Your anterior cruciate ligament is one of several major ligaments that stabilize your knee and help it function. It’s also the knee ligament that’s most commonly injured.
Dominique Nickson, MD, and the team at Next Step Orthopedics are skilled in treating ACL injuries in patients in and around McKinney, Texas. If you’ve injured your ACL, here’s how to tell if you might need surgery to repair it.
ACL injury basics
The ACL is one of two major knee ligaments that cross in the middle of your knee joint. Together, these ligaments keep the knee stable and support normal bending functions. The ACL helps prevent the lower leg bone from sliding too far forward.
The ACL is tough, but it can still be injured. Most ACL injuries happen when you pivot too hard or too quickly, especially when you change directions when running. Landing awkwardly or falling on your knee can also injure the ACL.
There are two primary types of ligament injuries: sprains and tears. A sprain happens when a ligament is stretched farther than it normally stretches but doesn’t tear. Tears can be further divided into partial tears or complete tears. The type of injury you have will help determine the treatment you need to restore knee function and relieve pain.
Treating ACL injuries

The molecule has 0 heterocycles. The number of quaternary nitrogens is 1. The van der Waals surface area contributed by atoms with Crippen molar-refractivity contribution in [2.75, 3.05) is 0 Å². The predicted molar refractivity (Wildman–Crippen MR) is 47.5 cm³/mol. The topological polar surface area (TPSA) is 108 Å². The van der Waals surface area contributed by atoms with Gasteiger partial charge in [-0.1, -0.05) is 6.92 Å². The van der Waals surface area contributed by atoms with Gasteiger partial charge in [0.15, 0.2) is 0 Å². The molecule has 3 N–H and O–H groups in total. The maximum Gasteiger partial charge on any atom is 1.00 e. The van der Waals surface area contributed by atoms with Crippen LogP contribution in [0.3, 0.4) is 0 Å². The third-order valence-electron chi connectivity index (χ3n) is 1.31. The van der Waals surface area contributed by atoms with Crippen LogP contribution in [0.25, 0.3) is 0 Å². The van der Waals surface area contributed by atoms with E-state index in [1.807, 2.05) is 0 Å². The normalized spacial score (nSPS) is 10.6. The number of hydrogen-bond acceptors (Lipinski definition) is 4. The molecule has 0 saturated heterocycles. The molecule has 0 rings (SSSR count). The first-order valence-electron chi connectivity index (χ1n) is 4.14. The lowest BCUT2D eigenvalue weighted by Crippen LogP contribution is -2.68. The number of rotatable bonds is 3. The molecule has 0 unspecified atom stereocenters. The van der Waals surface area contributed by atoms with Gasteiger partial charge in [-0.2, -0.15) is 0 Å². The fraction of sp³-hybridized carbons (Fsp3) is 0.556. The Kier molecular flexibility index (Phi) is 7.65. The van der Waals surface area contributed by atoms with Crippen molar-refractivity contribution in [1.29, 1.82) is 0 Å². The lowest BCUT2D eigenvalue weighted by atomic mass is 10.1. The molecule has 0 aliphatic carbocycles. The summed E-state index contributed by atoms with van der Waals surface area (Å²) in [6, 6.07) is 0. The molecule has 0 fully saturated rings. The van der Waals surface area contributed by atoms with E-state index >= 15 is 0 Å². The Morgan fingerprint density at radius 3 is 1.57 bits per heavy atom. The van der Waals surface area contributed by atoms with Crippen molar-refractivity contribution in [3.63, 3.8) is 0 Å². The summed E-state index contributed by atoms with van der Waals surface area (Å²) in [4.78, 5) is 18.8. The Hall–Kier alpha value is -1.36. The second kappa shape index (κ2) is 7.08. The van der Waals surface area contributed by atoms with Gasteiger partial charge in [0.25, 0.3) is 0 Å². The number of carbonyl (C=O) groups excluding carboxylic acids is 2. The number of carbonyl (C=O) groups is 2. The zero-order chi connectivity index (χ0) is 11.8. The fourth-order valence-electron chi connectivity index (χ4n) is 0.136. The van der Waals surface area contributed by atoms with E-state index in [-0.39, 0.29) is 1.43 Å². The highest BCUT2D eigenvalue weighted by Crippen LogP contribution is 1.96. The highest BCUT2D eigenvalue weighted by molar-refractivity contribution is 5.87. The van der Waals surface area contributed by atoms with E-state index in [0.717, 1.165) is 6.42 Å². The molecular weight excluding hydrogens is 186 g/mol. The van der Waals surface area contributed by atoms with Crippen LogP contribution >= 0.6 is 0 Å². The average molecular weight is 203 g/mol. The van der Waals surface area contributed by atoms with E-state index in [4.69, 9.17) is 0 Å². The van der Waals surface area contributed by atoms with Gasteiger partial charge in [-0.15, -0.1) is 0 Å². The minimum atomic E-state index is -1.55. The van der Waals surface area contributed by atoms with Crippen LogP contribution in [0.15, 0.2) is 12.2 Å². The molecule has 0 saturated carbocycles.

The good news is many ACL injuries respond well to conservative, nonsurgical treatment. That includes sprains and many partial tears, too. For these injuries, Dr. Nickson often recommends treatments like:
- Medicine to relieve pain and inflammation
- Physical therapy
- RICE (rest, ice, compression, and elevation) therapy
- Activity modification
Your treatment plan will be tailored to your injury, your level of activity, and other personal factors.
Complete tears go through the ACL, separating the ligament into two parts. These tears will not heal independently, and they typically don’t respond to conservative treatments alone. In these instances, Dr. Nickson is more likely to recommend surgery to repair the ligament.
You might think surgery involves stitching the ligament’s ends together. But that’s not how ACL surgery works. To repair a complete tear, Dr. Nickson uses a graft — often a tendon from another part of your body — to entirely replace the torn ligament, restoring the stable connection the knee needs to function normally again.
After ACL surgery, you’ll undergo physical therapy to help strengthen and stabilize your knee, gradually returning to normal activities as your knee heals.
Learn more about ACL repair
ACL injuries require prompt treatment to prevent further damage to the knee joint. To find out more about ACL injuries and their repair, call us at (972) 547-0047 or book an appointment online with Dr. Nickson and the team at Next Step Orthopedics today.